Again, Victor Davis Hanson puts the calls of "quagmire" in Iraq into perspective in his typically graceful style. A sample:
The earlier conundrum put to rest by the rapidity of our victory insidiously resurfaced as it became clear that it was not a cost-free task for 140,000 Americans to institute democracy among 26 million Iraqis tyrannized for three decades. Newspaper pundits, NPR commentators, and Democratic aspirants, knowing nothing of the challenges of postwar Okinawa, the dilemma of ex-Nazis in occupied Germany, or the mess in 1946 Korea, implied that 60 American dead meant failure and a Chechnya-style inferno. Our soldiers’ job, of course, was made no easier by the usual Arab mendacious fare broadcast freely into the country — Jews were now buying Iraqi land; Jewish troops were capitalizing on the occupation, Jews, Jews, Jews…Worse, still it was not only that our enemies wished us to fail, but our so-called friends in the region were equally apprehensive that the virus of democracy might well be contagious.
Hanson has the singular ability to take current events and put them in the valuable historical context that our media and policymakers love to conveniently forget. No one said that building the peace in Iraq would be easy – nearly everyone agreed that the nation-building part of the equation would take far longer than the war itself. It doesn’t help that the nations that border Iraq have every interest in maintaining the bloody status quo.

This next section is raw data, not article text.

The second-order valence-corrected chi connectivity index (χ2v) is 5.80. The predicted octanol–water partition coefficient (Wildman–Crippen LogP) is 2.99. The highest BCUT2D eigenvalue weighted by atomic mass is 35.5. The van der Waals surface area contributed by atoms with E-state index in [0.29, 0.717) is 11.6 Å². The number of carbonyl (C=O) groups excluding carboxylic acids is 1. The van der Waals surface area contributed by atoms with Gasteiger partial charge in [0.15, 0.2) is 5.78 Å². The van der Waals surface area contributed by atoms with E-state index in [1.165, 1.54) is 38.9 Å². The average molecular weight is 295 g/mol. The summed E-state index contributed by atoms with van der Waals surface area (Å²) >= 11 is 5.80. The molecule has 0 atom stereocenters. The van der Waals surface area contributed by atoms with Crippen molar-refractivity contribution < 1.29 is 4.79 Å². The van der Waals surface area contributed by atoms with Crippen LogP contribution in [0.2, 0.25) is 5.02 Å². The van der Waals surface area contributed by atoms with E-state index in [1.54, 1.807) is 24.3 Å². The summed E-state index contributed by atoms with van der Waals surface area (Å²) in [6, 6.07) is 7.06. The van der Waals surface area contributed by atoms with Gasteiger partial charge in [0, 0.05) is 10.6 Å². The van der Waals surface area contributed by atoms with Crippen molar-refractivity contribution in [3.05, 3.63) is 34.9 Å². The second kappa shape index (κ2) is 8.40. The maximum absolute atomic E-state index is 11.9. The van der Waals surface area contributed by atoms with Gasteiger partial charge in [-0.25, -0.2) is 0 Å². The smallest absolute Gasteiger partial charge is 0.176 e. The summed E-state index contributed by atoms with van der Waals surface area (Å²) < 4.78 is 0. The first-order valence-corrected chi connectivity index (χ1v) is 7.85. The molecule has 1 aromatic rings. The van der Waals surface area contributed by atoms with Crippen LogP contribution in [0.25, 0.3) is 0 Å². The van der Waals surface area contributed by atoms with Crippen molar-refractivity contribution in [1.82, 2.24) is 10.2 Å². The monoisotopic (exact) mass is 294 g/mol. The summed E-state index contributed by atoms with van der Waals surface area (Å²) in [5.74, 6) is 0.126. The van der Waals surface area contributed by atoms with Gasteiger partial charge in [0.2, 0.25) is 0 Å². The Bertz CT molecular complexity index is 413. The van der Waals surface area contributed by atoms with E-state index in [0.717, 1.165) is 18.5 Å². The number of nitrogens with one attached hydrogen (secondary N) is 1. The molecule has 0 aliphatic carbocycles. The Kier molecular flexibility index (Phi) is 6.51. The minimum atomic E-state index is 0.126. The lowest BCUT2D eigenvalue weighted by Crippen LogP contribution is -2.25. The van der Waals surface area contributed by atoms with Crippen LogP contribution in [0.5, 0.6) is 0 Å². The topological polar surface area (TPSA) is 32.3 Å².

At the same time, it is especially important to note that US troops are rebuilding Iraq, sometimes from the ground up. They are putting their lives on the line to keep order, rebuild the national infrastructure, and protect civilan lives. The elitist liberal media only cares about hyping the doom and gloom and using words like "quagmire" and "Vietnam" in order to sell more papers and hype their ratings. The story that isn’t being told is one of self-sacrifice, heroism, and absolute bravery by our troops. Thankfully we have more balanced and rational people like Mr. Hanson to remind us.